There have been a number of improvements to helmet safety lately, but one thing has remained mostly constant – the EPS foam liners. Sure, some companies are using multiple densities of EPS foam or combining with EPP foam for multi-impact protection, but an energy absorbing foam layer has been a part of bicycle helmet design for ages. Kupol is trying something different. Much different.

The first 3D printed helmet from Kupol puts a new spin on comfort & safety

Thanks to the use of 3D printing, Kupol says that they have been able to create helmet structures not previously possible with traditional manufacturing methods. That has allowed them to create what they call the Kollide Safety System – a three layer sandwich of safety and comfort. On the ouside of the helmet you have the shell which covers the Kinetic Bumpers (above, green). These softer outer bumpers help absorb impact before it reaches the middle 3D Kore.

The first 3D printed helmet from Kupol puts a new spin on comfort & safety

The Kore is printed to be both light, and structurally sound but in a way that will collapse in a controlled manner during a crash. This Kore also allows for a unique aeration ability since the structure has tiny air holes throughout – which makes the whole thing ventilated, not just the vents.

The first 3D printed helmet from Kupol puts a new spin on comfort & safety

Then, on the inside there are over 100 Oktopus pods which are flexible pods that conform to your head shape, supposedly for a comfortable fit. The three layers work together to absorb impacts while also mitigating rotational forces in a breathable, comfortable way.

Kupol says that their helmet has passed the CPSC/CE impact testing, but they point out that it can’t be certified until they have pre-production units in hand. And since the helmets are being launched through Kickstarter, it seems that it won’t be fully certified until the Kickstarter is successful and they have the ability to start production.

The first 3D printed helmet from Kupol puts a new spin on comfort & safety

Since the helmets will be 3D printed, Kupol is able to offer more shell sizes since all it takes is a different file, not different molds. In total, six sizes will be available covering a wide range of head shapes.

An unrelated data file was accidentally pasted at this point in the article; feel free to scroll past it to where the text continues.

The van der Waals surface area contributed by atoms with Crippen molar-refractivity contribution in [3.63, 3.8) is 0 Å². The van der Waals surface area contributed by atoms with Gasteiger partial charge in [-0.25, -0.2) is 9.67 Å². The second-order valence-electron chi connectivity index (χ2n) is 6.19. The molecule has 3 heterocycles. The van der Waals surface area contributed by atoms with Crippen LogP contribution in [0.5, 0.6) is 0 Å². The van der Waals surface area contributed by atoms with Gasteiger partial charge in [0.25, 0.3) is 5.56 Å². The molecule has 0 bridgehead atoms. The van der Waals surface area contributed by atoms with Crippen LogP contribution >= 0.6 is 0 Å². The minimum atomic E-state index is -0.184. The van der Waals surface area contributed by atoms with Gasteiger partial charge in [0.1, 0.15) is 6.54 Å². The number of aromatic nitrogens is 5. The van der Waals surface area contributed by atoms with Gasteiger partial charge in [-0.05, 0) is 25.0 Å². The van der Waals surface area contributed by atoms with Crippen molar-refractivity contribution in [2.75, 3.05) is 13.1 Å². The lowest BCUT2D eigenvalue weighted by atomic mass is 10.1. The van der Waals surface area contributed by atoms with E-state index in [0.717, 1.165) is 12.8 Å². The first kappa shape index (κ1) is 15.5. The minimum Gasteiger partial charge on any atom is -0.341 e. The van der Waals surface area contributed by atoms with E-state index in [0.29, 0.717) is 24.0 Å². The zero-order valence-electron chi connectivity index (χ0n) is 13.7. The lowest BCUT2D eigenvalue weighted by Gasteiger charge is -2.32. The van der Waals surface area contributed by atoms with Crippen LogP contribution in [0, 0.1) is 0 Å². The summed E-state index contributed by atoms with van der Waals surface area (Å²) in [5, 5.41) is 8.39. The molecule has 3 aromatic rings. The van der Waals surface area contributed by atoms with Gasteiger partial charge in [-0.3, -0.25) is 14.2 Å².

The first 3D printed helmet from Kupol puts a new spin on comfort & safety The first 3D printed helmet from Kupol puts a new spin on comfort & safety

Currently, there is one model planned with a removable visor. Presumably, the 3D printing aspect would allow them to easily change the design for different versions in the future. At this point, no weights are provided.

The first 3D printed helmet from Kupol puts a new spin on comfort & safety The first 3D printed helmet from Kupol puts a new spin on comfort & safety The first 3D printed helmet from Kupol puts a new spin on comfort & safety

Offered in multiple colors, helmets start at the early bird pledge price of $155, and then will go up to $234, with a final retail price expected to be around $310. Delivery isn’t expected until June 2019, which is a pretty long time to be without a helmet – but if you’re already riding you probably have one that will work in the mean time.

kupol.ca

kickstarter.com

6 COMMENTS

  1. It looks promising. I enjoy seeing new production methods. A big missing piece to me is the lack of measurable advantages being explained. If I were to go to a totally new piece of safety gear, I like to see a little bit of data on what it does in an impact vs a traditional foam. Can it take multiple impacts? How does it do at low speed compared to foam? The little animation is cool, but how is it better ? Also, what is the weight? Does it dispel heat better, them how much better and in what circumstances. I know lots of helmet companies give questionable data about aerodynamics, but that would be more welcome info and comparison. Looks cool to me, but very sparse on actual information.

  2. Interesting & promising technology…I would suspect that this is just the start of where helmet tech is heading within the industry.

  3. Cool engineering, and if there is anywhere where we should be focusing resources, it’s helmet tech. Aesthetics are a little “meh”, particularly with the visor, but I’d rock it with no visor if the protection was demonstrably better. I agree with the above poster regarding the need for comparative testing if they really want to sell this design vs. other cheaper better looking models. They need G force data comparing it to conventional construction, and if they are too risk averse to publish it themselves, due to the whole safety claim lawsuit thing, then they need to get those awesome peeps at the University of Virginia to add this helmet to their testing list.

    Oh, and 6 sizes is awesome! I still rue the day that Giro eliminated their M/L sized models. I’ve been stuck between their M and L sizes ever since…a real Goldilocks dilemma with no 3rd option.

  4. A very interesting concept. Pulls in aspects of MIPS and possible extra safety features. I like the extra 6 sizes – I do feel that is something that gets left behind by many brands – fit.

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